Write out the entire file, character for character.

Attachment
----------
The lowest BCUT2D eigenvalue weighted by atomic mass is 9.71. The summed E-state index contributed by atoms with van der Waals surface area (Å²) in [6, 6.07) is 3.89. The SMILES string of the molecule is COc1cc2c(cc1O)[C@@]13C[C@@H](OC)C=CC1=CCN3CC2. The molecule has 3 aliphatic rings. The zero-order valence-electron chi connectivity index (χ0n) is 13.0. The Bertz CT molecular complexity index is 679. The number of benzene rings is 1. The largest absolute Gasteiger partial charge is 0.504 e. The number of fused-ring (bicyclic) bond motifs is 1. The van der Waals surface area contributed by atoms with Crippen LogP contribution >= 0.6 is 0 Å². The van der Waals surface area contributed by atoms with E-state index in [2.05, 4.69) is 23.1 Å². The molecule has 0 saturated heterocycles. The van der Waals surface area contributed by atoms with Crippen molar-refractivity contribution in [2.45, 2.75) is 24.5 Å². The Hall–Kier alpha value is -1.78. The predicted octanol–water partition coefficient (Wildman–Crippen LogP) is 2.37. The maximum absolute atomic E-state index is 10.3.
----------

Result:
The lowest BCUT2D eigenvalue weighted by atomic mass is 9.71. The summed E-state index contributed by atoms with van der Waals surface area (Å²) in [6, 6.07) is 3.89. The SMILES string of the molecule is COc1cc2c(cc1O)[C@@]13C[C@@H](OC)C=CC1=CCN3CC2. The molecule has 3 aliphatic rings. The zero-order valence-electron chi connectivity index (χ0n) is 13.0. The Bertz CT molecular complexity index is 679. The number of benzene rings is 1. The largest absolute Gasteiger partial charge is 0.504 e. The number of fused-ring (bicyclic) bond motifs is 1. The van der Waals surface area contributed by atoms with Crippen LogP contribution >= 0.6 is 0 Å². The van der Waals surface area contributed by atoms with E-state index in [2.05, 4.69) is 23.1 Å². The molecule has 0 saturated heterocycles. The van der Waals surface area contributed by atoms with Crippen molar-refractivity contribution in [2.45, 2.75) is 24.5 Å². The Hall–Kier alpha value is -1.78. The predicted octanol–water partition coefficient (Wildman–Crippen LogP) is 2.37. The maximum absolute atomic E-state index is 10.3.